Though still always a pleasant surprise, it’s the little things that make the difference. This time it was the outlets around that fit two-pronged American plugs and a bathroom sign in a restaurant with legs that twisted together for a giggle as it reminded me of the challenges of now having a 40-year-old bladder. A gauntlet I like to tell myself is only due to my needing to have more sex. Always looking for an excuse…
In addition to those two little things putting a smile on my face, I had a quiet but pleasant day wandering around the neighborhood without really knowing what to do with myself. Finding a park, pub and local restaurant to hang in, I finished my day by writing (after getting away from a nice but annoying older American man at the hostel who wouldn’t stop yapping) and organizing a flight for my next trip (back to SE Asia and India) through the company I was be working for as a mentor to teens in a service and photojournalism program over the beginning of summer.
The next day I was finally on my way to Uvita for the festival. At least I thought I was until finding out once in line with a paid ticket for my bus at the station I had found through information provided on the website, asking my hosts and plugging in the info to my UBER app with fingers crossed, that the festival started the day after the ticket showed. Something that never would have legally flown in the US. It would appear that Eventbrite didn’t care about providing accurate info to participants this time though. Extra lovely considering that many of us were coming from overseas.
With only a few minutes of minimal panic before action, I managed to find a bed at a hostel right down the street from the festival. Something I was excited for as I had only stayed in a hostel once before in Ireland. Before getting there and after the first hour or two on the bus, a short stop introduced me to the popular street food of empanadas. Something I love in the U.S. but not so much there as the outer casing tasted much more like the masa tamales are made of than what I was used to and I don’t like tamales. I know. I’m that “one”.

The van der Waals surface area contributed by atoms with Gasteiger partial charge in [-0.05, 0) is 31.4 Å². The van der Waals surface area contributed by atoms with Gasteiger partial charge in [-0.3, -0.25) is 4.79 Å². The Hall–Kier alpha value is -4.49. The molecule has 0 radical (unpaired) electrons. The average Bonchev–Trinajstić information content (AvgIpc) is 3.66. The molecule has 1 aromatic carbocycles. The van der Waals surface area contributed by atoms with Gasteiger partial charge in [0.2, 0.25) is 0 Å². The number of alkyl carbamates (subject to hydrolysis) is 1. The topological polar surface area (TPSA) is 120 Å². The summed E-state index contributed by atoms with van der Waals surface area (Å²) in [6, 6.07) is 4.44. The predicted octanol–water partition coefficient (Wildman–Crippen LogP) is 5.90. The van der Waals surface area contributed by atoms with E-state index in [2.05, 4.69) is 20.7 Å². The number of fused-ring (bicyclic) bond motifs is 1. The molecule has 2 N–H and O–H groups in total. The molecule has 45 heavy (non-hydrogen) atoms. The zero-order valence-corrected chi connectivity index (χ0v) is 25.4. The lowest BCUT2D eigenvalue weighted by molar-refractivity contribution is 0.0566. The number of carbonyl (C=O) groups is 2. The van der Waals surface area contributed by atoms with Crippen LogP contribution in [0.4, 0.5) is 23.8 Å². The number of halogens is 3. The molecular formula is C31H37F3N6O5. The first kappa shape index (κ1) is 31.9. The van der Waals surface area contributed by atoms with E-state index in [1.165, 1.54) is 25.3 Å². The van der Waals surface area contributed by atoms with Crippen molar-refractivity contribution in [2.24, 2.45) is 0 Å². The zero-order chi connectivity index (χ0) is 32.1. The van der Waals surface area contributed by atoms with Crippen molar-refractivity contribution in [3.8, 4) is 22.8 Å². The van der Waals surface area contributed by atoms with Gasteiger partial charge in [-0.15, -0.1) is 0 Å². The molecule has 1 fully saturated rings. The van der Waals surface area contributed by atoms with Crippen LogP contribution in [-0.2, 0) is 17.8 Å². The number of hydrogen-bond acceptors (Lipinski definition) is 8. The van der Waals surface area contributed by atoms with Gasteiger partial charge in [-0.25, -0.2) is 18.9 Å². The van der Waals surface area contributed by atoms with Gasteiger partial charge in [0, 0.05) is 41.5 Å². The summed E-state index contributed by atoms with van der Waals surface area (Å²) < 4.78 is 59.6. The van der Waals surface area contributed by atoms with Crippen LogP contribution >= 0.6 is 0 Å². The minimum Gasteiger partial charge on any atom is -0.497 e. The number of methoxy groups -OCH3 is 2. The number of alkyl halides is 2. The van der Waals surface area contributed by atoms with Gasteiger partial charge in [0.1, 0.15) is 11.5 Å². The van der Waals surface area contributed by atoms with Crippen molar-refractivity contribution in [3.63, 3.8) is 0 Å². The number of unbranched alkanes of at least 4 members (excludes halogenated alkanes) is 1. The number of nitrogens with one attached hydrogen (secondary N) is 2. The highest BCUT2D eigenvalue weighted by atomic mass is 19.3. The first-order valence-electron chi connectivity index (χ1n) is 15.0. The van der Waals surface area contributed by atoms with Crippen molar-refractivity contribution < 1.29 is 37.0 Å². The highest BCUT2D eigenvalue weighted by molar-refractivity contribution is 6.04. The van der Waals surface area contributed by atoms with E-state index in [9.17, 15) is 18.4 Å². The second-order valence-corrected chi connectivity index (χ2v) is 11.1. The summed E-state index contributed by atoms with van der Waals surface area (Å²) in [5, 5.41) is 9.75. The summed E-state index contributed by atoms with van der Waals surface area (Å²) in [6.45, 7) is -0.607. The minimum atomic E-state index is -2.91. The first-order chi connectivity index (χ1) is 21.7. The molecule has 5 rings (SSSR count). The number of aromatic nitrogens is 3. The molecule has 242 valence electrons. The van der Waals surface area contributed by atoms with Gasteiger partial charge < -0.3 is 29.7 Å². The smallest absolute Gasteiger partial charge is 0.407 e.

The first travelers I befriended was at check-in at the hostel. They were a fun group of Canadians (which there seemed to be a lot of in that area) who were also on their way to Envision by way of another festival.
After hanging with them for a bit before going to grab a bite, I next met a sweetheart of an American woman named Carly (shout out!) who was walking with a surfboard bigger than her arms wanted to allow down the same dirt path as I toward the ocean. Turned out she had stayed in the country longer than expected after the man she was dating had to gone home to Los Angeles for work. A decision I much respected.
After hitting the beach together for her to surf and both of us to watch the sunset, we followed a recommendation for some great ceviche by confusedly finding our way through the rain forest via car on a bumpy rural road to an awesome ? friendly surfer-style hostel restaurant by the name of Flutterby House that had been founded by two women from California. Go figure.
How I loved that place and wished I had a few more days to stay there. A great reminder of how unexpected the best moments in travel tend to be. Also my first true moments moments of pura vida.